The primary reason to visit Little Italy is the food. Apart from dozens of authentic Italian restaurants and bakeries, there is not much else to do in this neighborhood.
Take a stroll down Mulberry for your choice of restaurants where the maitre d’s stands on the sidewalk beckoning you to stop in and enjoy a meal. You can’t go wrong, whichever you choose, but Angelo’s, Pellegrino’s, and Original Vincent’s are all highly recommended.
While in the neighborhood, Shelby and I opted to grab lunch at Capri Ristorante.
Shelby got a pizza and I got the gnocchi. Both were FANTASTIC. With honorable mention going to the giant bowl of parmesan cheese our waiter brought and left at our table.
As we were leaving lunch we passed by this cart where a man was selling homemade biscotti. We initially walked right by it, but a block later I was immediately regretting not stopping, so we doubled back and purchased a few pieces of the chocolate dipped almond biscotti.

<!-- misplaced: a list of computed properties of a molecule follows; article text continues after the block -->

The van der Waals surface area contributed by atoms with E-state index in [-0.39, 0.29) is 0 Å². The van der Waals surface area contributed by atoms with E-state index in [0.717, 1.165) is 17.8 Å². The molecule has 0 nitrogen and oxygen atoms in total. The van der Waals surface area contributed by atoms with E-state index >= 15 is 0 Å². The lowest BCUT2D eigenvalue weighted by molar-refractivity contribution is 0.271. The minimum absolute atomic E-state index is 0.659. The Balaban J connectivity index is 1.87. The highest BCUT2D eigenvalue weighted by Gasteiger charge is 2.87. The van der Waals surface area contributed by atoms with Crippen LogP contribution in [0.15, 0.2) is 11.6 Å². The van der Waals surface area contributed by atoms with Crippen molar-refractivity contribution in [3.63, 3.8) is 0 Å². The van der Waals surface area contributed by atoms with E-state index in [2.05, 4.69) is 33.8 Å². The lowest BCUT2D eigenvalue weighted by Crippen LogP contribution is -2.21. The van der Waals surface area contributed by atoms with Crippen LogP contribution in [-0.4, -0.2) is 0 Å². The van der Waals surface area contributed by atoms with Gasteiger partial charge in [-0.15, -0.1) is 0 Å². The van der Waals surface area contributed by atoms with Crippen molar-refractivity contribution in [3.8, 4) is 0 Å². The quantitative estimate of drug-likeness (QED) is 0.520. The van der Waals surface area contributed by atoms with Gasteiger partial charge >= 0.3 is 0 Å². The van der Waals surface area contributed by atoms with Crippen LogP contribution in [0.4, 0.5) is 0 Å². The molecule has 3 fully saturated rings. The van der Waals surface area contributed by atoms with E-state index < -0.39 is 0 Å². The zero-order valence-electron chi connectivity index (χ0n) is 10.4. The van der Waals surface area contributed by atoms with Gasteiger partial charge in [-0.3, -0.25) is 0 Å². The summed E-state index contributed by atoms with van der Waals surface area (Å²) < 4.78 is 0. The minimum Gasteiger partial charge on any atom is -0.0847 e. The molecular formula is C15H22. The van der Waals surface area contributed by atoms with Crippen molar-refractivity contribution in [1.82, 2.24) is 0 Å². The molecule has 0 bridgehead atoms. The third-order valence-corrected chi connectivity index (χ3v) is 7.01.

Their dessert cases were filled with various types of delicious looking pastries they have perfected over their 125 years in business.
These cannoli’s were good, but we both agreed we liked the ones from Mike’s Pastry in Boston better.
After you’ve stuffed yourself silly with delicious food, stroll through the Italian American Museum.
Then pop into the Christmas in New York store where you can pick up some souvenirs.
If you’re in the mood to recreate one of your delicious meals, head to Di Palo’s where you can pick up everything you would need.
We’ve already told you about Cha Cha Matcha, and while it’s not remotely Italian, it does technically sit on the border of Little Italy and Nolita. It’s definitely worth a stop if you’re in the area.
You can see the rest of our neighborhood guides here. Which neighborhood do you want to see us go explore next?
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